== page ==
First impressions are everything.
But when it comes to your house, other people’s impressions aren’t the only ones that matter. Yours does, too.
Your home’s outward appearance can affect how you feel about being there. It’s what greets you when you come home and makes you feel either embraced or held at arm’s length.
That’s why John Gidding thinks enhancing your home’s curb appeal is so important.
Gidding has plenty of experience bolstering homes’ exteriors as an architect and host of HGTV’s former series Curb Appeal and Curb Appeal: The Block. He’ll discuss projects from the shows and offer advice during appearances at the HBA Akron Home & Flower Show, which starts Friday at the John S. Knight Center in downtown Akron.
Gidding believes a well-maintained, attractive exterior not only makes you feel better about where you live, but it makes you a better neighbor, too. No one wants an eyesore house on the block, he said in a phone interview from his home in San Francisco. In fact, Gidding said most of the nominations for home makeovers on Curb Appeal: The Block came not from homeowners, but from their neighbors.
Maybe you can’t afford to remodel your house or relandscape your yard, but you can still improve your home’s looks. Here’s what Gidding suggests:
• Be true to your home’s architecture.
Gidding said one of the most common mistakes he sees is homeowners finding an exterior look they like in a magazine and then trying to apply it to their own homes. Too often, the result is a muddle.
Instead, embrace your home’s architecture and enhance it, he said.
Unsure about your home’s style? The National Association of Realtors’ magazine, RealtorMag, has a good guide to residential styles at http://realtormag.realtor.org. Find the “Home & Design” tab near the top of the page, and then choose “Architecture Guide” from the drop-down menu.
• Gather ideas.
Once you know your home’s style, Gidding said, you can search for pictures of color schemes and features other people have used successfully on similar homes.
Online sites such as Houzz and Pinterest offer a wealth of possibilities. “There’s nothing wrong with copying,” he said.
If your exterior upgrade includes landscaping, your garden center might offer free design assistance with a big purchase, he said. While the landscape designer will focus on the plants, he or she might make other suggestions to improve your home’s curb appeal, too.
• Don’t ignore the mailbox.
A mailbox may be a utilitarian object, but Gidding said it’s one of the first things people see when they approach your house, especially if they’re looking for your address. A mailbox that’s crooked, rusted or identified with stick-on house numbers doesn’t make a welcoming impression.
At least make sure the mailbox post is erect, and either replace a worn mailbox or paint it glossy black. A mailbox support that incorporates elements of your house, such as siding or brick, is a nice way to tie the mailbox to your home, Gidding said. Add beautiful house numbers for added appeal.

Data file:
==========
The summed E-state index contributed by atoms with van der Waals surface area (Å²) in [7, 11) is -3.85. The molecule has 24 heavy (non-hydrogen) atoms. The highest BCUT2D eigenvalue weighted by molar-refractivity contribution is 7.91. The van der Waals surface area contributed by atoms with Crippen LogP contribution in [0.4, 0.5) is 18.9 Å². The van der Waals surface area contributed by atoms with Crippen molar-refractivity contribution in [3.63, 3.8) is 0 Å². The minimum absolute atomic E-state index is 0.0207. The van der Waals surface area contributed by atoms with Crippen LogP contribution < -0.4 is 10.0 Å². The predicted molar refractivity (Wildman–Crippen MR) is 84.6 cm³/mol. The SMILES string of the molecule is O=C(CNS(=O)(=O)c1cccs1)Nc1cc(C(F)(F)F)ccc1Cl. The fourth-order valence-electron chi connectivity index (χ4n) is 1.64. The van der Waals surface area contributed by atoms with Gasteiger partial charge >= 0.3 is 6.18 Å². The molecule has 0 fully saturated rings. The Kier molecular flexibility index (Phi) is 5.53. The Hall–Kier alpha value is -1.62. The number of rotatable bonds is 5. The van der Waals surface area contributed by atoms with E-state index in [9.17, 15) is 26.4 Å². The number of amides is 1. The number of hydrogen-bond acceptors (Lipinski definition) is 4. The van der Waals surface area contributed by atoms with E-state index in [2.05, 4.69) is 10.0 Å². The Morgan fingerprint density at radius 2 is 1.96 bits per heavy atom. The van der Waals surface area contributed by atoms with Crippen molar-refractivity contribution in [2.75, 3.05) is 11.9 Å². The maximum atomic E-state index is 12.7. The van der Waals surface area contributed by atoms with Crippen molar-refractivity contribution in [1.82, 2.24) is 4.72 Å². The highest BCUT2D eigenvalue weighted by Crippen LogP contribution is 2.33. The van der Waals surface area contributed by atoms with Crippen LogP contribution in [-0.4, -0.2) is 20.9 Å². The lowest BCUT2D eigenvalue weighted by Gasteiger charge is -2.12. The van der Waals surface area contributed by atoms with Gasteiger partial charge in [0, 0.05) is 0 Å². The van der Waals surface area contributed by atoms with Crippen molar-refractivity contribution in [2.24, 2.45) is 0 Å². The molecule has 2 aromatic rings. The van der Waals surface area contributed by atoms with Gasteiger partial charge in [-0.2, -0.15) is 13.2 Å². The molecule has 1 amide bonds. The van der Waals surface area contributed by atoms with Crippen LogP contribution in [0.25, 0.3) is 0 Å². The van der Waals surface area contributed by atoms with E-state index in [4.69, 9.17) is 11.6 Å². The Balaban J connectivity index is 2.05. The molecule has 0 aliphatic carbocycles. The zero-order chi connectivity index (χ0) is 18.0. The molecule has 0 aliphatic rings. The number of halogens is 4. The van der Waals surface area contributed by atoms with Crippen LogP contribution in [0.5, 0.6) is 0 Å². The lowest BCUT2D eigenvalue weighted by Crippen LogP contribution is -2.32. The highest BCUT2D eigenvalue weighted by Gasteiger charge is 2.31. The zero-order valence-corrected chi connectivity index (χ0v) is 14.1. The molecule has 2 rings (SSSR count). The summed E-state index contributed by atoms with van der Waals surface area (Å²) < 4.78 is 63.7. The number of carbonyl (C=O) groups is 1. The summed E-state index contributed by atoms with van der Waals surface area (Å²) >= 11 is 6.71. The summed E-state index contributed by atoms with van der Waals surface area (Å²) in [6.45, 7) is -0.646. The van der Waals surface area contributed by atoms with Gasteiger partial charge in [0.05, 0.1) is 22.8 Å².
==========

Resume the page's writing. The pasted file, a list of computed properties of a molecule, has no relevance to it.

• Look for maintenance lapses.
Examples of poor maintenance are red flags to other people, Gidding said. “If one of your balusters is rotting out, people will assume the rest of the house is rotting out,” he said.
But seeing your house every day makes it easy to stop noticing issues like peeling paint and weedy flower beds. That’s why Gidding said it might be helpful to ask a friend to tell you what he or she sees. Ideally it should be someone who doesn’t live nearby, he said, because your neighbors have grown accustomed to your home’s shortcomings, too.
• Let there be light.
A well-lighted property enhances curb appeal by making a house feel welcoming, Gidding said. It also has the practical effect of enhancing your home’s safety, which is good for both you and your neighbors.
• Match your metals.
Your exterior probably has a lot of metal elements — the light fixtures, the doorknobs, even the doorbell. Gidding recommended using the same metal finish on all those elements to create a sense of unity in your home’s exterior.
• Add a place to sit.
Gidding said he almost always included a bench in the front-yard designs he created for his shows. Often the homeowners questioned that choice, saying they didn’t use their front yards.
But a bench implies you like spending time there, he said. It changes the impression that the front yard is “just a platter for the house to sit on.”
He said even a small porch can have a seat, perhaps one that incorporates a box where a delivery person can leave packages.
• Make a path.
A path leading to the front door is “such a big part of welcoming someone to the house,” Gidding said. Yet many homes are designed to put more emphasis on cars than people, so walkways are often skimpy or poorly positioned.
Lots of pathway materials are available, he said, and some can be installed by a do-it-yourselfer.
• Choose colors wisely.
Gidding said exterior color choices often fall into one of two extremes, too blah or too garish.
Forget color trends, he said. Rather, let your color choices be guided by your home’s architectural style and the fabric of your neighborhood.
Luckily, paint manufacturers make it easy to choose exterior colors. Most offer brochures showing palettes of specific base and trim colors that work well together, so you just have to pick one that fits your home and your neighborhood.
If you want to innovate with color, Gidding said there’s one good place to do it: the front door. Painting the door an eye-catching color, such as a bright jewel tone, gives it personality.
Best of all, it’s an easy, inexpensive update. “It’s really a weekend project that anyone can do very well themselves,” he said.
Mary Beth Breckenridge can be reached at 330-996-3756 or firstname.lastname@example.org. You can also become a fan on Facebook at http://tinyurl.com/mbbreck, follow her on Twitter @MBBreckABJ and read her blog at www.ohio.com/blogs/mary-beth.